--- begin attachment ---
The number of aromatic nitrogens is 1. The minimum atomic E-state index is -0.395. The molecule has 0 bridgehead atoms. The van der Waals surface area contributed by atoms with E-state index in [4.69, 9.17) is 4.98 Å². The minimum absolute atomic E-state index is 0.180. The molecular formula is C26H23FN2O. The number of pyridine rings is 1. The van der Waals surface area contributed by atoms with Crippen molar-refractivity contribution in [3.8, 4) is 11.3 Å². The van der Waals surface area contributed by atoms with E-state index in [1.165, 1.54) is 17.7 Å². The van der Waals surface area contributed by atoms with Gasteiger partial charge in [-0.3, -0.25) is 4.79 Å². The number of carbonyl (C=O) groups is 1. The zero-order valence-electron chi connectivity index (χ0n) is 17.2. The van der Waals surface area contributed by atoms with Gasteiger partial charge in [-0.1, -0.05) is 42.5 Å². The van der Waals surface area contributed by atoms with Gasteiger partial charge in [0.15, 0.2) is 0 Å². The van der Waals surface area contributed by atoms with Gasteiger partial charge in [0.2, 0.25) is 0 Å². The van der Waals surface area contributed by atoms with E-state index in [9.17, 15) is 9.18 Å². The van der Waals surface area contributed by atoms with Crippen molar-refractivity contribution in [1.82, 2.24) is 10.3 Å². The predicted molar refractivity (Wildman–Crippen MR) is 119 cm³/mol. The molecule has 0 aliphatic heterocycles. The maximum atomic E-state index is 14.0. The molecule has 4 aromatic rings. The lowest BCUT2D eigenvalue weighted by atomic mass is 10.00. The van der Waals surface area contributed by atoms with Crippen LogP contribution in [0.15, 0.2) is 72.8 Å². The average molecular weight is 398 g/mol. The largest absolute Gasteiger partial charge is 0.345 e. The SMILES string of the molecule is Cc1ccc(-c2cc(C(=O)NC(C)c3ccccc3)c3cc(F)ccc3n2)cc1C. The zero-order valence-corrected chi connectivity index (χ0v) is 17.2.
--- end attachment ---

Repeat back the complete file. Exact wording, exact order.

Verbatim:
The number of aromatic nitrogens is 1. The minimum atomic E-state index is -0.395. The molecule has 0 bridgehead atoms. The van der Waals surface area contributed by atoms with E-state index in [4.69, 9.17) is 4.98 Å². The minimum absolute atomic E-state index is 0.180. The molecular formula is C26H23FN2O. The number of pyridine rings is 1. The van der Waals surface area contributed by atoms with Crippen molar-refractivity contribution in [3.8, 4) is 11.3 Å². The van der Waals surface area contributed by atoms with E-state index in [1.165, 1.54) is 17.7 Å². The van der Waals surface area contributed by atoms with Gasteiger partial charge in [-0.3, -0.25) is 4.79 Å². The number of carbonyl (C=O) groups is 1. The zero-order valence-electron chi connectivity index (χ0n) is 17.2. The van der Waals surface area contributed by atoms with Gasteiger partial charge in [-0.1, -0.05) is 42.5 Å². The van der Waals surface area contributed by atoms with Gasteiger partial charge in [0.15, 0.2) is 0 Å². The van der Waals surface area contributed by atoms with Gasteiger partial charge in [0.2, 0.25) is 0 Å². The van der Waals surface area contributed by atoms with E-state index in [9.17, 15) is 9.18 Å². The van der Waals surface area contributed by atoms with Crippen molar-refractivity contribution in [1.82, 2.24) is 10.3 Å². The predicted molar refractivity (Wildman–Crippen MR) is 119 cm³/mol. The molecule has 0 aliphatic heterocycles. The maximum atomic E-state index is 14.0. The molecule has 4 aromatic rings. The lowest BCUT2D eigenvalue weighted by atomic mass is 10.00. The van der Waals surface area contributed by atoms with Crippen LogP contribution in [0.15, 0.2) is 72.8 Å². The average molecular weight is 398 g/mol. The largest absolute Gasteiger partial charge is 0.345 e. The SMILES string of the molecule is Cc1ccc(-c2cc(C(=O)NC(C)c3ccccc3)c3cc(F)ccc3n2)cc1C. The zero-order valence-corrected chi connectivity index (χ0v) is 17.2.